Beyond diagnosis, the team is focused on uncovering a dosage of taurine that will effectively treat dogs with DCM. In cats, administering taurine to those with DCM caused by low taurine concentrations has resulted in normalization of heart function. Dr. Rogers said, "This [problem] has the possibility of impacting a large portion of this country's canine population, their owners, and the veterinarians who care for these dogs. Identifying a sensitive diagnostic indicator of taurine status will enable veterinarians to identify and treat dogs with DCM resulting from this condition."

Feed Supplements for a Healthy Heart
From Dog Fancy Magazine

Holistic veterinarian Shawn Messonnier (www.petcarenaturally.com) suggests that dietary supplements can fuel a dog's body with the essential nutrients it may need for optimal recovery. For example, amino acids taurine and carnitine help regulate heart function by helping to produce energy and muscle tissue strength.

A healthy dog's body produces the nutrients naturally - taurine from vitamin B-6 and the amino acids methionine and cysteine; carnitine from lysine, methionine and vitamins C, B-1 and B-6 in the liver. Supplementation may not only help dogs with chronic valvular disease, the most common canine heart condition, but it can help DCM, apparently indicated by low taurine and carnitine blood levels.

Found in the nervous system and muscles, taurine is among the body's most abundant amino acids and the heart's most abundant free amino acid. It helps regulate the heartbeat, takes in calcium during periods of reduced oxygen levels, and protects the heart from calcium overload. Taurine supplementation has proven beneficial for American Cocker Spaniels, a breed predisposed to DCM with simultaneous taurine and possibly carnitine deficiencies. In a small study of dogs with low plasma-taurine levels, twice daily doses of taurine (500 mg) and L-carnitine (1,000 mg) resulted in an improvement for several patients.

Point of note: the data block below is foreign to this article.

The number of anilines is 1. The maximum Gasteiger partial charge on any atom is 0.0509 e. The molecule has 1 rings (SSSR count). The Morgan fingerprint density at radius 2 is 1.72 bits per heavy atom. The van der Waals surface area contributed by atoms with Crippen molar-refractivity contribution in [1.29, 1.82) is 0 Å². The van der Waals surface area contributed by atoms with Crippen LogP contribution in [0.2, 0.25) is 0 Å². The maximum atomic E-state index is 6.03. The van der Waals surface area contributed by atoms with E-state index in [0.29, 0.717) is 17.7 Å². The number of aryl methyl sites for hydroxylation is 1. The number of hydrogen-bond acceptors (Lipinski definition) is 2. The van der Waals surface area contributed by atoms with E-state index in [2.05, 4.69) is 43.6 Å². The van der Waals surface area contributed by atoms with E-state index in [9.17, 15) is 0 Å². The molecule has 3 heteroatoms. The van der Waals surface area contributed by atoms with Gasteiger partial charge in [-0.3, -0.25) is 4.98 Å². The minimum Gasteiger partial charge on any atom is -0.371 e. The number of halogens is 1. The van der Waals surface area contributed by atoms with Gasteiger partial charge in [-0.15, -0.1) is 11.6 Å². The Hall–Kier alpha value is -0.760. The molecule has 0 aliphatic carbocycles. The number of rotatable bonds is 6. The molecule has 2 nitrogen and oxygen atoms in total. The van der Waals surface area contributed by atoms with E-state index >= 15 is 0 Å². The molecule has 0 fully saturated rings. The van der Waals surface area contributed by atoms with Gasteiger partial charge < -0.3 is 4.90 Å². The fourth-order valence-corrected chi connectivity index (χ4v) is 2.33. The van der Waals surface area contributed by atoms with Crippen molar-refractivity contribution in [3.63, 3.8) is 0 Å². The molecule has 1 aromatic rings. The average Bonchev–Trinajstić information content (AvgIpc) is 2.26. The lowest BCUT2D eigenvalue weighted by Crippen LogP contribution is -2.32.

A blood test can reveal a taurine deficiency. However, even with normal blood-taurine levels, the amount within heart-muscle cells can be inadequate.

Taurine is safe and has no side effects. However, maximum safe dosages of taurine supplements have not been determined for human children, pregnant or nursing women, or patients with liver or kidney disease; thus similar precautions are warranted in dogs.

Carnitine accumulates in both skeletal and cardiac muscles to transport long-chain fatty acids into muscle cells, where they convert into energy. Supplemental carnitine can improve cells' ability to produce energy and support treatments for various muscle diseases and heart conditions. Heart muscle tissue is particularly vulnerable to carnitine deficiency because it needs the energy.

It's important to note that blood levels do not correlate with levels in heart-muscle cells; therefore, researchers must biopsy heart muscle cells to determine carnitine deficiency. Most dogs with carnitine deficiencies and DCM suffer from a membrane transport defect that prevents adequate carnitine from moving from the blood to the heart-muscle cells. These dogs, paradoxically, commonly have high carnitine blood levels.

Carnitine supplementation appears safe, even taken with traditional medications. Avoid forms of carnitine known as D-carnitine or DL-carnitine, which in some cases have caused angina, muscle pain and loss of muscle function. Consult your veterinarian to determine a safe dosage.